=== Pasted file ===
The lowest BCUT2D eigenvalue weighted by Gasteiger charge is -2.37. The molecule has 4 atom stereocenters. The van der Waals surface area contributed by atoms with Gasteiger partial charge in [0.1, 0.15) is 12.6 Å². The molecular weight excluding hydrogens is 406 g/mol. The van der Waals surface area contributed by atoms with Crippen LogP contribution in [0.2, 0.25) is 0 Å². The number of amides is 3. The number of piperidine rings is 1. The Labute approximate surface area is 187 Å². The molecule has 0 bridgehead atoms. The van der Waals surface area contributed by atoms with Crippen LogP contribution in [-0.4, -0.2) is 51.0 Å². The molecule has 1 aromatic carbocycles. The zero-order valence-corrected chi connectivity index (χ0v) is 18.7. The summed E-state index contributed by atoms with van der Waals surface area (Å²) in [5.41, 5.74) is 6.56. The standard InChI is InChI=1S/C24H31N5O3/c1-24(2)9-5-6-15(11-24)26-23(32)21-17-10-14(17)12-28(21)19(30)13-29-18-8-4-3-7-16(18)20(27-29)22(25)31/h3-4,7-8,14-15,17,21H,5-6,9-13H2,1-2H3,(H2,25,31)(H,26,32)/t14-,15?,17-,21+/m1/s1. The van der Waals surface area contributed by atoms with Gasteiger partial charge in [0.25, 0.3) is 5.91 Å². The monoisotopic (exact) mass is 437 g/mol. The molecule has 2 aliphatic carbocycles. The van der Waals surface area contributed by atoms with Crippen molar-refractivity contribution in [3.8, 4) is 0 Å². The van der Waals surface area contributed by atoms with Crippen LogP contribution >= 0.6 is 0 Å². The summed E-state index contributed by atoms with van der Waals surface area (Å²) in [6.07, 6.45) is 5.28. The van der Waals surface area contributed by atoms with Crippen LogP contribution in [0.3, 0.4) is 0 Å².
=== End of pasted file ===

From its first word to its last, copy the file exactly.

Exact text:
The lowest BCUT2D eigenvalue weighted by Gasteiger charge is -2.37. The molecule has 4 atom stereocenters. The van der Waals surface area contributed by atoms with Gasteiger partial charge in [0.1, 0.15) is 12.6 Å². The molecular weight excluding hydrogens is 406 g/mol. The van der Waals surface area contributed by atoms with Crippen LogP contribution in [0.2, 0.25) is 0 Å². The number of amides is 3. The number of piperidine rings is 1. The Labute approximate surface area is 187 Å². The molecule has 0 bridgehead atoms. The van der Waals surface area contributed by atoms with Crippen LogP contribution in [-0.4, -0.2) is 51.0 Å². The molecule has 1 aromatic carbocycles. The zero-order valence-corrected chi connectivity index (χ0v) is 18.7. The summed E-state index contributed by atoms with van der Waals surface area (Å²) in [5.41, 5.74) is 6.56. The standard InChI is InChI=1S/C24H31N5O3/c1-24(2)9-5-6-15(11-24)26-23(32)21-17-10-14(17)12-28(21)19(30)13-29-18-8-4-3-7-16(18)20(27-29)22(25)31/h3-4,7-8,14-15,17,21H,5-6,9-13H2,1-2H3,(H2,25,31)(H,26,32)/t14-,15?,17-,21+/m1/s1. The van der Waals surface area contributed by atoms with Gasteiger partial charge in [0.25, 0.3) is 5.91 Å². The monoisotopic (exact) mass is 437 g/mol. The molecule has 2 aliphatic carbocycles. The van der Waals surface area contributed by atoms with Crippen molar-refractivity contribution in [3.8, 4) is 0 Å². The van der Waals surface area contributed by atoms with Crippen LogP contribution >= 0.6 is 0 Å². The summed E-state index contributed by atoms with van der Waals surface area (Å²) in [6.07, 6.45) is 5.28. The van der Waals surface area contributed by atoms with Crippen LogP contribution in [0.3, 0.4) is 0 Å².